CYBER AND DETERRENCE

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CYBER AND DETERRENCE

Left: Marines with 1 Marine Expeditionary Force and sailors with 553 Cyber Protection Team. Photo credit: Cpl

Garrett White. Right: A Slovenia delegation member at the Exercise Combined Endeavor 2013 at Grafenwoehr,

Germany on September 13, 2013. Forty NATO, Partnership for Peace, and coalition partner nations convened for

the largest command, control, communications, and computer (C4) exercise in the world. Source: United States

European Command.

and/or technically disrupt attributed adversaries’

activities against USG-declared critical infrastructure

owned and operated by the private sector. Simply by

way of example, the DoD has a monitoring capability

outside the networks of the ISPs and grid operators,

and this would allow for a combined effort with such

providers (including effective interaction between the

telecoms and the electric grid operators).

Campaign planning should include courses of action

to respond to so-called hybrid warfare, including

actions directed at the United States and its allies. In

other arenas, the United States has developed “flexible

deterrent options,” and such capabilities should

be created in cyber so that commanders will have

a full spectrum of options to utilize if the president

determines it appropriate.

Additionally, cyber offensive capabilities will be an

important part of resilience. Locating and degrading

adversary offensive cyber capabilities will be valuable,

especially to limit multiple attacks. Combining

intelligence and offensive capabilities will provide the

basis for disrupting adversary cyber command and

control to, for example, limit DDOS attacks. In the

event of conflict, cyber capabilities can also target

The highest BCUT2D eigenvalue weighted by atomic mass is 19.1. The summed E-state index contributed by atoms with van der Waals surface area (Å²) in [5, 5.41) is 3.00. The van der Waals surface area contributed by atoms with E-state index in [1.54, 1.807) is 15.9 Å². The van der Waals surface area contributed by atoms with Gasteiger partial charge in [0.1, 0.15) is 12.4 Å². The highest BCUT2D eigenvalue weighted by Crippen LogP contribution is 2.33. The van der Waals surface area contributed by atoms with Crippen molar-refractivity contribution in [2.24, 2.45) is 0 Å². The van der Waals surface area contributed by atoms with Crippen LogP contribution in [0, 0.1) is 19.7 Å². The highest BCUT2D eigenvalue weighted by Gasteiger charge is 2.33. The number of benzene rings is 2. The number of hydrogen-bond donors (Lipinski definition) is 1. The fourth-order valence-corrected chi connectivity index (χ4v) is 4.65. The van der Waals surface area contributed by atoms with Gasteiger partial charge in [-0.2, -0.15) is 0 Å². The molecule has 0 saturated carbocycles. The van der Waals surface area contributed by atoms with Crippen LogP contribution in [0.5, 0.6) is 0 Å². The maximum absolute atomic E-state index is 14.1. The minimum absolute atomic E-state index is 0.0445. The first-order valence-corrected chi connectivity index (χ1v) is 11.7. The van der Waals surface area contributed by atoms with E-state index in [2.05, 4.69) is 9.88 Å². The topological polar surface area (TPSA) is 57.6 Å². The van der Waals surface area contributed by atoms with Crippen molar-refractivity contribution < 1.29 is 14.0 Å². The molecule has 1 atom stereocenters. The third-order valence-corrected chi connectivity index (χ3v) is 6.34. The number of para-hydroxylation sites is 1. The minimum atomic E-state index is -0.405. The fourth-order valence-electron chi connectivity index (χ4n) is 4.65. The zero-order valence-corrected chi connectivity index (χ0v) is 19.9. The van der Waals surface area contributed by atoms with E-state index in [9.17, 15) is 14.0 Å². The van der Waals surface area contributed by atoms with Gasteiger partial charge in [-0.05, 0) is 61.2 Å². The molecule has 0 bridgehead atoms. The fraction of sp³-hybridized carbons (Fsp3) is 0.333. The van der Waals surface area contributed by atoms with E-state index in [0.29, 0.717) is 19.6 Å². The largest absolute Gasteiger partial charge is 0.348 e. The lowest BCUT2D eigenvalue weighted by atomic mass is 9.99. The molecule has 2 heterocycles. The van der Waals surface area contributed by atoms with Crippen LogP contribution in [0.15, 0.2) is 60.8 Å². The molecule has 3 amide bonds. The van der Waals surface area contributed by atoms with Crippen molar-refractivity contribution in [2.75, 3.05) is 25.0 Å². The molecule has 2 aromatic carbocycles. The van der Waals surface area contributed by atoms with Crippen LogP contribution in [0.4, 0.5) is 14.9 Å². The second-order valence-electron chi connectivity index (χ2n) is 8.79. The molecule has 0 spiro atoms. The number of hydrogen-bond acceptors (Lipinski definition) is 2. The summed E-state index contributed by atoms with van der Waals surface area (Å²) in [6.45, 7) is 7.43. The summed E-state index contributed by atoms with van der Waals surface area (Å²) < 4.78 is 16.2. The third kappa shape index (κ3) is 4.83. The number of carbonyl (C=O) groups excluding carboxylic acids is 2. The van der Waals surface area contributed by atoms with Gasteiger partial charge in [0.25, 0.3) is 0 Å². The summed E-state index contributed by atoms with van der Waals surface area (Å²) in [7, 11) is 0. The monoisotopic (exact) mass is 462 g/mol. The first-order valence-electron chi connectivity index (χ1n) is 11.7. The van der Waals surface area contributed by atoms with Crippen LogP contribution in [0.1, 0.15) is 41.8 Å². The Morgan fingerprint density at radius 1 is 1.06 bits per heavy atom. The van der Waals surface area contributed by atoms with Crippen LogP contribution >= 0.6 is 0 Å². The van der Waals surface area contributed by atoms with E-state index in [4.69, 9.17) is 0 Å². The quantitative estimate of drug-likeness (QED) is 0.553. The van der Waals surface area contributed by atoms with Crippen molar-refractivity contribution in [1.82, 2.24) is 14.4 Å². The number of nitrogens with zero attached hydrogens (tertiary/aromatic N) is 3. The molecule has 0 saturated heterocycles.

military capabilities such as sensors, communications,

logistics, and military-supporting infrastructures. In a

similar fashion to air campaign planning, prior analysis

of targets, including the probability of collateral

consequences, could be undertaken, enabling the

development of cyber-attack “campaign packages”

for commanders. Providing such capabilities to a

defending force would have significant military value.

Accordingly, cyber offense needs to be integrated into

US, allied, and partner military strategy to enhance

overall deterrence.

V. CYBER, EXTENDED

DETERRENCE, AND

FORWARD THEATERS

In a conflict, cyber security will be as or more

important in forward theaters as it will be in the United

States. Most US allies and partners do not have the

same cyber capabilities as DoD, yet it will be their

infrastructures and national capabilities that US forces

will be relying upon for numerous tasks. Accordingly,

the concept of “extended cyber deterrence” will be an

important role for the DoD in connection with each of

the theaters noted above. The concepts are set forth

in the issue brief “Cyber, Extended Deterrence, and

18 ATLANTIC COUNCIL

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